The need for a new spirituality/ homo sui transcendentalis

NICOLESCU 2

The first motivation for a new spirituality is technoscience, with its associated fabulous economic power, which is simply incompatible with present spiritualities. It drives a hugely irrational force of efficiency for efficiency sake: everything which can be done will be done, for the worst or the best. The second motivation for a new spirituality is the difficulty of the dialogue between different spiritualities, which often appear as antagonistic, as we can testify in our everyday life. The new phenomenon of a planetary terrorism is not foreign to these two problems. In simple words, we need to find a spiritual dimension of democracy. Transdisciplinarity can help with this important advancement of democracy, through its basic notions of “transcultural” and “transreligious” (…) This evolution of mentalities could be achieved only if we perform the unification of Homo religious with Homo economicus (…) Transdisciplinary methodology is able to identify the common germ of homo religiosus and of homo economicus – called homo sui transcendentalis in my Manifesto of Transdisciplinarity

 

References

Nicolescu, B., 2010. METHODOLOGY OF TRANSDISCIPLINARITY – LEVELS OF REALITY, LOGIC OF THE INCLUDED MIDDLE AND COMPLEXITY. In Transdisciplinary Journal of Engineering & Science Vol: 1, No:1, (December, 2010), pp.19-38

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Methodology of Transdisciplinarity, by B. Nicolescu or ‘We have work to do till the end of time’

NICOLESCU

Trandisciplinarity is both unified and diverse.

  • Theoretical: general definition of transdisciplinarity and a well-defined methodology (a methodology corresponds to a great number of methods) (Piaget, Morin)/
  • Phenomenological: it implies building models that connect the theoretical principles with the already observed experimental data in order to predict further results. (Gibbons, Nowotny)
  • Experimental: it implies performing experiments following a well-defined procedure

There are degrees of disciplinarity which can more or less completely take into account the three methodological postulates of modern science.

Three axioms of methodology of transdisciplinarity:

  • ontological_there are different levels of Reality of the Object and the Subject (…) reality is both pragmatic and ontological (…) one has to distinguish the words “Real” and “Reality.” Real designates that which is, while Reality is connected to resistance in our human experience (…) no level of Reality constitutes a privileged place from which one is able to understand all the other levels of Reality (…) Every level is characterized by its incompleteness (…) a finite topological distance could contain an infinite number of levels of Reality. We have work to do till the end of time (…) The Gödelian structure of levels of Reality implies the impossibility of a self-enclosed, complete theory. Knowledge is forever open (…) The zone of non-resistance corresponds to the sacred (…) The unity of levels of Reality and its complementary zone of non-resistance constitutes what we call the transdisciplinary Object, Nicolescu asserts that the different levels of Reality of the Object are accessible to our knowledge thanks to the different levels of Reality of the Subject (…) Our ternary partition (Subject, Object, Hidden Third) is, of course, different from the binary partition (Subject vs. Object) of classical realism.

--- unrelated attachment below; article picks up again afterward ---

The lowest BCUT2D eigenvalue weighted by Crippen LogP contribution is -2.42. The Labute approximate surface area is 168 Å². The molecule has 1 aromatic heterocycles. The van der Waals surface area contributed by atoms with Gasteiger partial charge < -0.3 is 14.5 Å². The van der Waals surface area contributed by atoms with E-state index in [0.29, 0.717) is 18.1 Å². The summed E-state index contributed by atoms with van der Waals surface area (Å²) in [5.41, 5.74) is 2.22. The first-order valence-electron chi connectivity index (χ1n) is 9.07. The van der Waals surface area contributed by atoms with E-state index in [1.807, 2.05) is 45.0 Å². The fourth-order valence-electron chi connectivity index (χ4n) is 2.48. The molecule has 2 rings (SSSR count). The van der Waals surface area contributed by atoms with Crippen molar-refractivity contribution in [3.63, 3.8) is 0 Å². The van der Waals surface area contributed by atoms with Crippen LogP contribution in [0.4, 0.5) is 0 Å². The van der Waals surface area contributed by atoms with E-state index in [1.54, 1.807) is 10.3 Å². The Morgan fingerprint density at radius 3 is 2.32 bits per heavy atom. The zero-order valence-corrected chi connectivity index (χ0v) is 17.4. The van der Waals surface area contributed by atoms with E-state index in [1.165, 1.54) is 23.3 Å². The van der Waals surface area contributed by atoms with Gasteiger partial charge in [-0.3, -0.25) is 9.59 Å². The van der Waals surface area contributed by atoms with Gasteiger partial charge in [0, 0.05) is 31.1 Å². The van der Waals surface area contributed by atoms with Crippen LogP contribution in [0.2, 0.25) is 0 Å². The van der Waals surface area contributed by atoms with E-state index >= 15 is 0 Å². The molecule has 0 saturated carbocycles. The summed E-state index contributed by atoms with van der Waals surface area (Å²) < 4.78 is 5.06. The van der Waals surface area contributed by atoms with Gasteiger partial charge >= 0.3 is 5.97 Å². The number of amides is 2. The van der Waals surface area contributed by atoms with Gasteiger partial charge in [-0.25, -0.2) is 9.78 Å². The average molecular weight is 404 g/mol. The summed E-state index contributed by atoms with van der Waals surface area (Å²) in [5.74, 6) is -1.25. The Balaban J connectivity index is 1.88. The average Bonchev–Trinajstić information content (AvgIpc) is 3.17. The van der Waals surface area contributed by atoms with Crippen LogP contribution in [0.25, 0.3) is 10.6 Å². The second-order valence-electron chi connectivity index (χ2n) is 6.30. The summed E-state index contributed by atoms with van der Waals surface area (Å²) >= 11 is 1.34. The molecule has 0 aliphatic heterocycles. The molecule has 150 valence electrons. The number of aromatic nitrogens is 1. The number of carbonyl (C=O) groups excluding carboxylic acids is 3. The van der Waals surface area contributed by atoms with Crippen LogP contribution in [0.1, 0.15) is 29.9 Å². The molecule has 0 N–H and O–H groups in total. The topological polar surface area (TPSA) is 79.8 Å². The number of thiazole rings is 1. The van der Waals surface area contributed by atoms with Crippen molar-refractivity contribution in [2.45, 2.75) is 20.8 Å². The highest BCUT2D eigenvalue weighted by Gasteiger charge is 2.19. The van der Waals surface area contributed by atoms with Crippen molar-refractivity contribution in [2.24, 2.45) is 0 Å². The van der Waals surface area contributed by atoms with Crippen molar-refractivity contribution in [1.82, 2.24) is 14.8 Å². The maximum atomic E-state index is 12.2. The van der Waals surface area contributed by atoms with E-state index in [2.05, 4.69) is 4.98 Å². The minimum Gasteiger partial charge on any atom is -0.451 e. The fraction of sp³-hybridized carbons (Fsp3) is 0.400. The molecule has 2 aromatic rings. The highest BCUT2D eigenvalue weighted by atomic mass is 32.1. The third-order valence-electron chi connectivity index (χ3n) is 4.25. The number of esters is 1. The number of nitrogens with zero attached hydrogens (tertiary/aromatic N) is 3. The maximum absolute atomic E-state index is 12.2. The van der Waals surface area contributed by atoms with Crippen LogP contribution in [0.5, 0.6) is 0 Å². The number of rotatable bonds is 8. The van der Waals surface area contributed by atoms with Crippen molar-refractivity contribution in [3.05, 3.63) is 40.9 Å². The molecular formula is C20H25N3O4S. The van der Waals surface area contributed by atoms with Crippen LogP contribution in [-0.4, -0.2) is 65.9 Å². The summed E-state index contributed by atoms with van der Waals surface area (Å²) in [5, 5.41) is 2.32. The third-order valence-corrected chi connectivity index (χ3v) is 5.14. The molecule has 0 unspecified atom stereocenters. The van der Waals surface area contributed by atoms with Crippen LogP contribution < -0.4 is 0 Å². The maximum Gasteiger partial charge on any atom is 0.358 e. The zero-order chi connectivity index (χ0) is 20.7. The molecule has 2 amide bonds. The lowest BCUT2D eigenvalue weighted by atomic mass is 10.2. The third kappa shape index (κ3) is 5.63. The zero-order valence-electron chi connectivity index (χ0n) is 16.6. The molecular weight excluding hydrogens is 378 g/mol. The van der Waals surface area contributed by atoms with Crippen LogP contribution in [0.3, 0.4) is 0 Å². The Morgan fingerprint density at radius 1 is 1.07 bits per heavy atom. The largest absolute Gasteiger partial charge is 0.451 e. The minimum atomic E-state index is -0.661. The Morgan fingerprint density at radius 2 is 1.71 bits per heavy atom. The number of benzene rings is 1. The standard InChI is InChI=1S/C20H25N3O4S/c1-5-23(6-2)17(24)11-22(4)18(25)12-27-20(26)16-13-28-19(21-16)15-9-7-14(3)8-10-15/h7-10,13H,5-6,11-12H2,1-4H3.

• logical_the passage from one reality to another is ensured by the logic of the included middle (…) one necessarily discovers contradictions in the theory describing the respective level: one has to assert A and non-A at the same time (…) in the history of science a theory leads to contradictions and one has to invent a new theory solving these contradictions (…) one has to abandon the third axiom of the classical logic [there exists no third term T which i at the same time a and non-A] , imposing the exclusion of the third, the included middle T.
  • complexity_the structure of the totality of levels of Reality or perception is a complex structure, every level is what it is because all the levels exist at the same time (…) It is useful to distinguish between the horizontal complexity, which refers to a single level of reality and vertical complexity, which refers to several levels of Reality. It is also important to note that transversal complexity is different from the vertical, transdisciplinary complexity. Transversal complexity refers to crossing different levels of organization at a single level of Reality (…) complexity is a modern form of the very ancient principle of universal interdependence (…) The principle of universal interdependence entails the maximum possible simplicity that the human mind could imagine, the simplicity of the interaction of all levels of reality. This simplicity cannot be captured by mathematical language, but only by symbolic language. The mathematical language addresses exclusively to the analytical mind, while symbolic language addresses to the totality of the human being, with its thoughts, feelings and body (…)